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Can you change your business or company name?

Posted on January 9, 2020 by admin

Changing your business or company name can be an exciting leap. You can find yourself thinking about things like redesigned logos, rebranding and new customers, but before that, you have to think about the steps required to officially change your name.

You cannot request to change the name of your existing business once it has already been registered under the Australian Securities and Investments Commission (ASIC). If you decide you want to trade under a new name, then you must register a new business application through the Australian Government Business Registration Service. If you choose to register a new business, you can cancel the existing registration through ASIC, however, the fees for a cancelled name will not be refunded.

If you’ve realised that a legitimate mistake has been made in your existing business name, then you can request for a correction to be made if there is a typographical error, the name of a place is incorrect, or the date of birth is incorrect. To support your correction request, you must provide evidence of the error, for example, a driver’s license or passport. You can request a correction through your ASIC Connect account.

If you have a company, which is a separate legal entity registered with ASIC, then you are able to change the name of your registered company without applying for a new company for a fee of $408. The new name you choose in this case is still subject to be rejected if it does not meet the following criteria:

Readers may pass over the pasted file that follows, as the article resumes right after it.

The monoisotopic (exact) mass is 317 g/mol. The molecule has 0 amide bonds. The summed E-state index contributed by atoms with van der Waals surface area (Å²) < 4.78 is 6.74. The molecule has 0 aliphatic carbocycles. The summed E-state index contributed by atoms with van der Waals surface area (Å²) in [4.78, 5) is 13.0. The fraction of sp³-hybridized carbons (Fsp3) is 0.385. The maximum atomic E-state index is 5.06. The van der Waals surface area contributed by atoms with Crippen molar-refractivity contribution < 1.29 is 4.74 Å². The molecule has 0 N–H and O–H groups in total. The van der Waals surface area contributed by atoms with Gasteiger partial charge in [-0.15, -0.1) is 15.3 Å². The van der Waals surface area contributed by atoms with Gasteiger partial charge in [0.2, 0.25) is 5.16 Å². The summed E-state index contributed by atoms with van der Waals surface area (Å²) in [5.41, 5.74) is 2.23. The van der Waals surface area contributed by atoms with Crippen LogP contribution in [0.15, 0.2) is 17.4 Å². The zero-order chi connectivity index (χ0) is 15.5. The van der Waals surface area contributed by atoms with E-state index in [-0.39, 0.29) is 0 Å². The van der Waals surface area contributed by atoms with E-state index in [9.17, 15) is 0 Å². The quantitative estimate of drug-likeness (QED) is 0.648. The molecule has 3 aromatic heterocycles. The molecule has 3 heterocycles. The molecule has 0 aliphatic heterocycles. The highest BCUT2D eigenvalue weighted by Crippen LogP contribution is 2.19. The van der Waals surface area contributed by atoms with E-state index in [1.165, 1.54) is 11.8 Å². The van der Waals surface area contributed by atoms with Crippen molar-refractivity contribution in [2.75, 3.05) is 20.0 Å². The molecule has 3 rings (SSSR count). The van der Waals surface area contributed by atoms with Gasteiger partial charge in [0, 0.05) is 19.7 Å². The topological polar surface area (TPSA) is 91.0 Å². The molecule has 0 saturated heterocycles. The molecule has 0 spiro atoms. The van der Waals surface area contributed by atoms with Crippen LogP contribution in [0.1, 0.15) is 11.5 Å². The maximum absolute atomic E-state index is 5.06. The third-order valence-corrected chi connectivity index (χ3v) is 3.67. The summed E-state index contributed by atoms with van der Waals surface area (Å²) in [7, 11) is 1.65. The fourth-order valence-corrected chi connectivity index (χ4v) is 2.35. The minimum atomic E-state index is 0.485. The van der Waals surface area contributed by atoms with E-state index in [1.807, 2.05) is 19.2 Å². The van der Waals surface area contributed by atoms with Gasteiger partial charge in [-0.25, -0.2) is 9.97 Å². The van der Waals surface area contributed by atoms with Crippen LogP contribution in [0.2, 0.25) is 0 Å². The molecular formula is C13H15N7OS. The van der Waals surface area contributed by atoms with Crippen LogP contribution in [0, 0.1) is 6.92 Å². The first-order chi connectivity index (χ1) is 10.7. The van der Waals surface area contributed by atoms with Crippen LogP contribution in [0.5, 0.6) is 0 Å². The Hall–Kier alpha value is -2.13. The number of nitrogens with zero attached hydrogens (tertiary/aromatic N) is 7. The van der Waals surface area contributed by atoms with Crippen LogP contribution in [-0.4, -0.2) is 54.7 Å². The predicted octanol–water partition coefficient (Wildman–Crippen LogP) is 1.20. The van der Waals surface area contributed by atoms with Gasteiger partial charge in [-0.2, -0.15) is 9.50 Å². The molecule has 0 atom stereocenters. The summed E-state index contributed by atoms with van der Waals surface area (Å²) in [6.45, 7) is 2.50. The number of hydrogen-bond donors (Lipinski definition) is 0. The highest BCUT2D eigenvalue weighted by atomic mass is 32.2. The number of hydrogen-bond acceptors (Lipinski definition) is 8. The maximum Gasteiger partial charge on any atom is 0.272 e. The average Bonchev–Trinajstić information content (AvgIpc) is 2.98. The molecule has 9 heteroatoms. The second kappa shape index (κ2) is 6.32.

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When do you have to pay tax on shares?

Posted on February 20, 2020 by admin

Investing in shares is a popular method of growing your wealth, however, there are tax obligations you need to be aware of to get an accurate sense of how much you’ll need to put aside for your investments.

When you own shares, you need to declare all your dividend income on your tax return. It is possible to claim tax deductions for certain expenses you pay to receive income from your shares. The deductions you are eligible for will depend on if you are carrying on a business of share trading or if you are an individual share investor, but they can include:

Individual share investors cannot claim a deduction for the cost of acquiring shares, such as costs for brokerage and stamp duty, however, they can claim deductions on the prepayment of expenses related to the shares such as internet fees or seminars.

Buying and selling shares can involve capital gains tax (CGT), depending on whether you make a capital gain or a capital loss on your shares. Your capital gains or loss is the difference between the price you paid for the shares and the price you sell them for. If you end up selling your shares for more than you paid for them, then you make a capital gain which may be taxed.

How much CGT you need to pay varies depending on:

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